It’s a Round, Round Table

We all know about the Knights of the Round Table, King Arthur’s fierce warriors, initiators of chivalry, hunters of the Holy Grail, and able to take out Sephiroth with no trouble at all. But did the Knights really exist? I think that’s almost definitely a no, since the age of chivalry was long after the time to which King Arthur is usually dated. In fact, most of the details of the Arthurian court more closely reflect the situation at the time the tales were written, between the twelfth and fifteenth centuries, a period for which the Kings of England are all clearly accounted. Arthurian lore is full of anachronisms, but I doubt too many people really care, as long as the stories are interesting. The first known mention of the Round Table was in 1155, in a poem written by a Norman named Wace. According to him, the table was round so that Arthur’s nobles would not fight over status. Robert de Boron elaborated on the origins of the table, crediting its origin to (who else?) Merlin, who modeled it on the table from the Last Supper. I don’t think there are stories of that table being round, but Merlin made it that way to symbolize the circular Earth, or something like that. It included one seat, the Siege Perilous, which symbolized that of Judas Iscariot, and only to knight destined to obtain the Grail could sit there. The lore has it that the table was originally given to Uther, but passed to King Leodegrance of Cameliard after this king’s death. When Arthur married Leodegrance’s daughter Guinevere, the King of Cameliard gave him the table as a wedding present.

How many Knights of the Round Table were there? Well, while the number varies from as few as twelve to as many as 1600, the generally accepted number is 150. That strikes me as rather too many people to effectively communicate across a single table, but I suppose it might have been all right as long as the knights spoke in an orderly fashion. If Sir Gawain and Sir Gareth are loudly complaining to each other about how stale the rolls are, that could mess things up, but I guess that wouldn’t have been chivalrous. There’s a round table at Winchester, which Sir Thomas Malory associated with Camelot, that has the names of twenty-five knights engraved in it. This table only dates back to the thirteenth century, so there’s no way these engravings would be authentic, but the knights mentioned there are some of the most popular in the legends. And for what it’s worth, the summon in Final Fantasy VII produces twelve knights, plus Arthur himself. Little is known about many of the knights, and writers dealing with the Round Table are prone to invent their own, and why not? Here, I’m only going to write about the more prominent knights, starting with…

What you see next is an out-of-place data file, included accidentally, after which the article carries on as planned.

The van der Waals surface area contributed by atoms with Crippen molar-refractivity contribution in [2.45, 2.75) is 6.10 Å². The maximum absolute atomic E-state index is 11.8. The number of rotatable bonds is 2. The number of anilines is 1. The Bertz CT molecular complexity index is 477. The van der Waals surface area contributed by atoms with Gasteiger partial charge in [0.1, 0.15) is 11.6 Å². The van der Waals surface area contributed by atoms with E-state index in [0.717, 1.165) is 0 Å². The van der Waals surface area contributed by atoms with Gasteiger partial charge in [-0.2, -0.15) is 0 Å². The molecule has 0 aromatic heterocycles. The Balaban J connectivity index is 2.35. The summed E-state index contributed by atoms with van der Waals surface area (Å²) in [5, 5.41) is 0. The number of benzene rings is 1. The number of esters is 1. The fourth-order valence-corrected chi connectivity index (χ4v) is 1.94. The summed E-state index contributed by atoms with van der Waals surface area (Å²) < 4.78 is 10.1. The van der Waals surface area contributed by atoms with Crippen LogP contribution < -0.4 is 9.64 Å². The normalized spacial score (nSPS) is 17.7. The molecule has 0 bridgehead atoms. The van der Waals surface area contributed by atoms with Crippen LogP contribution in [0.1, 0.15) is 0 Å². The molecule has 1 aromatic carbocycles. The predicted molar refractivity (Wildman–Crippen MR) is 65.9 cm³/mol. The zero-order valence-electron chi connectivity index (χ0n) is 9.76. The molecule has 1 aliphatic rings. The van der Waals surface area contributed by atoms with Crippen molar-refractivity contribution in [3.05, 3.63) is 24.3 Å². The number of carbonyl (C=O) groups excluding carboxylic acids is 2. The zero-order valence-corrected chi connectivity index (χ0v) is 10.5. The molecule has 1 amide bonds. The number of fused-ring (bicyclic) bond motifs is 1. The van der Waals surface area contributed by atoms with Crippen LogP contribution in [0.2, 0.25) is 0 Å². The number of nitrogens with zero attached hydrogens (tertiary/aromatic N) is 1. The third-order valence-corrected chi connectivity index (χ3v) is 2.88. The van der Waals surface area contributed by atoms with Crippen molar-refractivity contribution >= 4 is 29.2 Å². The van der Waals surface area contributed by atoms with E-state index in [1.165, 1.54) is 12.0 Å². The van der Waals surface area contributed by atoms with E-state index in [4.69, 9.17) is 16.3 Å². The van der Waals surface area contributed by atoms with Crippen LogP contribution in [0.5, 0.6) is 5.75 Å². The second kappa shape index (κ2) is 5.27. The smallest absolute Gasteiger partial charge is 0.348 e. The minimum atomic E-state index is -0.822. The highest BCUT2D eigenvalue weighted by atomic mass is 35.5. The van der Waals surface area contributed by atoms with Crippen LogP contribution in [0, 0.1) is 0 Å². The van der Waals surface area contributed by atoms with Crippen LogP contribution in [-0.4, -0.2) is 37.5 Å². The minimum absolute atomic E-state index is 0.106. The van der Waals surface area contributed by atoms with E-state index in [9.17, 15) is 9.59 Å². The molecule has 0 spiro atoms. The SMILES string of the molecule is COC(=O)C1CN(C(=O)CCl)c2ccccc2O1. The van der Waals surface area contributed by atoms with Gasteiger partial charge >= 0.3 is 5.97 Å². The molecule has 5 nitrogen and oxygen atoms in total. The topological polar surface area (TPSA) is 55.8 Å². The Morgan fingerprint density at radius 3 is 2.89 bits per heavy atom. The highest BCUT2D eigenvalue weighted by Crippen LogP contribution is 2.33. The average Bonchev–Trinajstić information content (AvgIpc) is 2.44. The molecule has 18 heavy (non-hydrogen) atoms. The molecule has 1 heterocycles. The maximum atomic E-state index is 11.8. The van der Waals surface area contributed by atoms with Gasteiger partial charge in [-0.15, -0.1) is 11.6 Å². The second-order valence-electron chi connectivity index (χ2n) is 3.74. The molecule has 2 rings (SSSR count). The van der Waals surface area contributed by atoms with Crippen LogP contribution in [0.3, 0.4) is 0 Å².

Sir Lancelot du Lac – The most powerful and devoted of the knights, yet not at all the purest, as he had a long-standing affair with Guinevere. This was considered an example of courtly love, because apparently Arthur wasn’t able to provide enough in that department. He was French, the son of Ban of Benoic, and was introduced to the tales by a French author, Chretien de Troyes. He is known as “Du Lac” because he was raised by the Lady of the Lake, the same fairy woman who presented Excalibur to Arthur, and maybe or maybe not the same as the enchantress who imprisoned Merlin.

When he was tricked into sleeping with Elaine of Escalot, the product of their union was…

Sir Galahad – He was actually named after his father, whose given name was Galahad, although he always went by Lancelot. The younger Galahad was brought up in a nunnery by his great-aunt, and knighted once he reached adulthood. As a lifelong virgin, he was essentially the perfect knight, and thus was actually able to view the Grail. He died not long after his second viewing of the relic.

Sir Perceval – In earlier versions of the Grail saga, he was the hero, who actually found the holy object. He was also the one who was able to sit in the Siege Perilous. While this role was later supplanted by Galahad, Perceval is still often said to have at least viewed the Grail, as one of Galahad’s companions. He was known as somewhat of an innocent, having been brought up in the woods by his mother, who didn’t want him to die in combat as his older brothers had. He ended up becoming a knight anyway, however, despite inadvertently being rude to Arthur when he first arrived at court. He proved his worth by slaying the Red Knight, who had insulted Guinevere by pouring wine over her head. Upon killing the offending knight, he took possession of his vanquished opponent’s weapon, armor, and horse, and was hence often known as the Red Knight himself. He was also the nephew of the Fisher King, and Robert de Boron reports that he inherited this king’s domain and position as Keeper of the Grail.

King Pellinore – While he is a genuine character in the traditional Arthurian legends, I’d say it’s T.H. White who really makes him interesting. In The Once and Future King, he’s a kindly but confused old man, constantly in pursuit of the Questing-Beast.

Indeed, White portrays Pellinore’s hunt for the beast as more of an everlasting game than an actual attempt to kill the monster. He often appears together with a knight named Sir Grummore Grummersum. I thought Grummore might be an original creation of White’s, but he actually does appear in Malory’s list of knights, and is quite likely the same as Sir Gromer from a humorous fifteenth-century poem about Arthur and Sir Gawain. Well, at least that’s where the NAME probably comes from; his character in White is totally different. Anyway, getting back to Pellinore, the same basic character appears in the musical Camelot. As for the history of the character, really, it’s a bit confusing. It’s never entirely clear what his kingdom is, although some have thought it might be Angelsey off the coast of Wales. Some tales make him the father of Perceval, but this is by no means consistent. What does seem to be pretty much a constant for Pellinore is that he killed King Lot of Orkney in battle, hence creating enmity between the two bloodlines.